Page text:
|Stamped HEATSINKS |
Stamped heat sinks are usually light-gauge stampings of aluminum. Because they are stamped from a sheet of metal, these heat sinks have low fin density. The mounting surface is usually not flat, requiring high mounting torque or a conformable interface material.
|Extruded HEATSINKS |
Extruded heat sinks are either bidirectional or omnidirectional. Bidirectional sinks let air flow either way along the extrusion direction. Omnidirectional sinks let air pass through the heat sink at any angle, usually because the manufacturer crosscuts the heat sink. An extruded heat sink has a 2-D cross section, and the heat sinks typically come in 8-ft lengths. The heat-sink vendor buys these lengths from an extruder and cuts them to length, adding holes and other features as needed. Omnidirectional heat sinks start out as extrusions, and crosscut saws make the fins in the other direction. The result is a pin-fin grid arrangement. The crosscut heat sink in 45 degree angle flow has about 25% higher temperature rise than its lined-up flow twin. One advantage of the omnidirectional type is that the pin-fin arrangement allows for more precise positioning of the heat sink using clips.
Another important characteristic of an extruded heat sink is its aspect ratio. A high aspect ratio leads to a better-performing heat sink. The aspect ratio of an extrusion is roughly the fin height divided by the fin spacing. Typical heat sinks have a 3:1 to 5:1 aspect ratio. Extrusions can go up to an 8:1 or 10:1 ratio. Generally, fin heights are limited to 3 in. or less; heat-sink widths range up to 18 in.
|Bonded Fin HEATSINKS |
Bonded-fin heat sinks are newer than the stamped and extruded types. In a bonded-fin heat sink, an extruded aluminum base holds plate fins in place, usually with an epoxy adhesive. Typical fin aspect ratios are around 10 or more; thus, if you can move enough air through these heat sinks, they perform well. However, moving enough air is a big if; most air movers move less air when confronted with a large impedance. Also, the fin material sometimes has lower thermal conductivity than does extruded aluminum.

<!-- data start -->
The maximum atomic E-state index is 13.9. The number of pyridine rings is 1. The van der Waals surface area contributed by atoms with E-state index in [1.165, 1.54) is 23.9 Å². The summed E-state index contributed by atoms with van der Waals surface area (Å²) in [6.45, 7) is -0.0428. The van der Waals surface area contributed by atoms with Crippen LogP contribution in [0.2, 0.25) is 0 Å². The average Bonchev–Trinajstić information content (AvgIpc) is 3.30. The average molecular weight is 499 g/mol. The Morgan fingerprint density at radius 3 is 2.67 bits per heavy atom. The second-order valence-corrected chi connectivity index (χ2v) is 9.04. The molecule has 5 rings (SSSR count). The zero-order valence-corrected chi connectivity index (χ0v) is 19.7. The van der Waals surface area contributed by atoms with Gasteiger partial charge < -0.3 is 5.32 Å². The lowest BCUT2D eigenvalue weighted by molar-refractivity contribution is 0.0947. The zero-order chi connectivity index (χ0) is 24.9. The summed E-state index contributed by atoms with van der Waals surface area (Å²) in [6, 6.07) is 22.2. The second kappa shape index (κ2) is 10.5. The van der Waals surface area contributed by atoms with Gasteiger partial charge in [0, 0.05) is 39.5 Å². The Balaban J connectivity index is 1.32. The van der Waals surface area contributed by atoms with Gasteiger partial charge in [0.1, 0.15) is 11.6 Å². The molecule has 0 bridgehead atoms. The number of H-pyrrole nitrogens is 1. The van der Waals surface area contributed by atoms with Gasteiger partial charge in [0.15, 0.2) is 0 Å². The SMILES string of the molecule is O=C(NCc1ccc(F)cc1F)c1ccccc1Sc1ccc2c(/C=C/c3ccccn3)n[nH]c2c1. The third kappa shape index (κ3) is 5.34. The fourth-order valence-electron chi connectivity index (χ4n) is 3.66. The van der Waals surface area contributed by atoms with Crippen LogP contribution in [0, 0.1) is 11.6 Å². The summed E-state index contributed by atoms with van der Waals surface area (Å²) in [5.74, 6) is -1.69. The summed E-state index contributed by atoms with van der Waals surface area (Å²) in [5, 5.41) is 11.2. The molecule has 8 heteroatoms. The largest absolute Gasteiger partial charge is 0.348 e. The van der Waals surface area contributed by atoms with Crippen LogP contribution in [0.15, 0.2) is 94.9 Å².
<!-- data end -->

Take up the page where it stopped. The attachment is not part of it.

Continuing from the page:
So, in many applications, the performance of a bonded-fin heat sink compares with that of a good extruded heat sink. The advantage of the bonded fin's construction method is that its heat-sink base can hold much better dimensional tolerances, and, if the heat sink is very wide, the bonded fin's cost is comparable with that of an extrusion. In addition, fins taller than 3 in. are available, and their height can vary along the length of the heat sink. This height variation can even extend to leaving gaps in the fins where fins are not needed. In this case, bonded-fin technology can offer potential savings over an extrusion because it isn't necessary to remove any fin material.
|Convoluted (Folded) Fin HEATSINKS |
Convoluted fins are thin folded fins. Add a base plate and a shroud for mechanical stability, and you have a lightweight heatsink. These heat sinks pack a lot of heat-transfer surface area into a small space, but at the price of air-pressure drop. You need to duct the airflow into the heat sink to get good performance from the sink. As with the bonded fins, the fan cannot move as much volume because of the pressure drop. A typical fan curve for a convoluted fin heatsink will show that as pressure increases, airflow decreases. Another consideration is that the convoluted fins don't perform well in natural convection, which is a potential problem if the system fan fails.